I haven't read the book, but based on what he said on TV that day, Alda uses the story as a metaphor for letting go. When you're done with something, he suggests, don't cling. Instead, move on. Like the last line of that letter Laurie Anderson sings about: "Burn this."

In the interview with Chris Matthews, Alda shared a telling story. While visiting stores on his book tour, a distant cousin of his showed up at one of Alda's appearances. She gave him a photo of his dog from when it had been alive. The moment he saw the picture, he knew he had been right to title his book the way he did because there was more life in that decades-old snapshot than the years of living with the stuffed version of his dog had ever provided. Worse than that, though, he realized by looking at that photo, over the course of time, all he had come to remember was the stuffed dog. That taxidermist did more than just try to preserve the unpreservable. By returning his Frankenstein creation back to its family, he had unknowingly begun a process that eventually replaced most (if not all) of Alan Alda's memories of his dog from when it had been alive.

I agree with everything Alda said, but I think it all also has something to do with the uncanny valley as well. In robotics, the uncanny valley refers to the point at which human-like androids become recognizable enough to be obviously similar to us, but still different enough in subtle ways that we feel uncomfortable with them. This explains why we can smile when we see C-3PO from Star Wars, but get creeped out by the more human-like automatons at Disney World, like you'll find in The Hall of Presidents or Pirates of the Caribbean.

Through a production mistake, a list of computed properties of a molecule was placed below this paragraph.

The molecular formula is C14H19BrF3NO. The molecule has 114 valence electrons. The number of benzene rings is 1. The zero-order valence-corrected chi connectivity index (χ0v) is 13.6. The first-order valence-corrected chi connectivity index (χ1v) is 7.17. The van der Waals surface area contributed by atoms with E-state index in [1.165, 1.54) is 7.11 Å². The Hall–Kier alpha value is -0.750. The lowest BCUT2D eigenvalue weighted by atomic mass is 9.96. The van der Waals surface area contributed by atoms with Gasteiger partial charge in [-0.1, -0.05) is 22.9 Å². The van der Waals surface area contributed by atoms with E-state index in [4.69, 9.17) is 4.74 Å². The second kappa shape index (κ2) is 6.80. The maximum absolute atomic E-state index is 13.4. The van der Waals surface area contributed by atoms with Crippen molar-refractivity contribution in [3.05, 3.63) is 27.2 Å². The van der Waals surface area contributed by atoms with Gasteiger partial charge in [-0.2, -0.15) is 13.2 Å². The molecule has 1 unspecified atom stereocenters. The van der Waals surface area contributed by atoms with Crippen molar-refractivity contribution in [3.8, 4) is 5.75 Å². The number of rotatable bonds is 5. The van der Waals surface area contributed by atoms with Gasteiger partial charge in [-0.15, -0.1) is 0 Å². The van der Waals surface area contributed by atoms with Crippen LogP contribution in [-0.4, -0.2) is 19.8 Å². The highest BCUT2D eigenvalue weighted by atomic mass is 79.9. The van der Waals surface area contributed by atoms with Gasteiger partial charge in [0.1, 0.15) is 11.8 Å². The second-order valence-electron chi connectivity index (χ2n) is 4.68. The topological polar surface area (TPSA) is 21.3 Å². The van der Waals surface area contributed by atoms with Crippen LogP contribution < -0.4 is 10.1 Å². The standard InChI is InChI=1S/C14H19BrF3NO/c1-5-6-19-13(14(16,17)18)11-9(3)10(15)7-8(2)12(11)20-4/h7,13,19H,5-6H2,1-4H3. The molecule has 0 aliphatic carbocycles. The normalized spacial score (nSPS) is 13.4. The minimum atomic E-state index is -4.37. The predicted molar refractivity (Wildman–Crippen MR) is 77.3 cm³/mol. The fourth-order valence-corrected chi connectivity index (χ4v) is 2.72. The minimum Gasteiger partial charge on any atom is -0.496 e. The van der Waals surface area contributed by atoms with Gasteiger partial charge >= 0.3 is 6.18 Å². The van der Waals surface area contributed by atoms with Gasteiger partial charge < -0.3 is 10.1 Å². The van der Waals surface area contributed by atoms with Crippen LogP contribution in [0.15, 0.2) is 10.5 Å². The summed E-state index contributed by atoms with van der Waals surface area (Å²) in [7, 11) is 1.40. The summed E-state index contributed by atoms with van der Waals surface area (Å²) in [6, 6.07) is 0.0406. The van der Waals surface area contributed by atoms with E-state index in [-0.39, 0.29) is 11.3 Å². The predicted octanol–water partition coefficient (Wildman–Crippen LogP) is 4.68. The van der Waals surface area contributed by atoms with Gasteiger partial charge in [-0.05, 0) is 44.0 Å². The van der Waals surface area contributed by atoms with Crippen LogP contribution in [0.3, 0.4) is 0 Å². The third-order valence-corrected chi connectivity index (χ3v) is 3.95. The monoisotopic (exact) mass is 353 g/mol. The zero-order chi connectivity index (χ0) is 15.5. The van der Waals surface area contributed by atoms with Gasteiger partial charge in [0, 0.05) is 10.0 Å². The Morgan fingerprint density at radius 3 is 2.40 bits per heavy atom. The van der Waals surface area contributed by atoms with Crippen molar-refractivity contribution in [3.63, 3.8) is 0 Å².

In some respects, I think that both postmortem photography and death masks of old suffer from the uncanny valley, in that we can often pick up on the subtleties of death even if we can't point our fingers at them. That missing gleam in the eye or unnaturally smooth muscle tone can make such a difference, signaling to our brain on some lower level that what we're looking at is not alive.

Until a week ago, if you had asked me what particular things I remembered about the way Chauncey looked on the bathroom floor that night, the only thing I would have said was that he looked dead and left it at that as I proceeded to scratch your name out of my address book for even asking such a question in the first place. But last weekend something happened that startled me. Something happened that would cause me to give you a different answer if you asked me that question today.

Candy and I were sitting at the kitchen table. Argus was lying on the floor next to us, while Sheriff was to my left, behind me in the hall asleep. For no reason in particular I glanced back at him. And I saw it. In that instant, I remembered. And my heart leapt to my throat.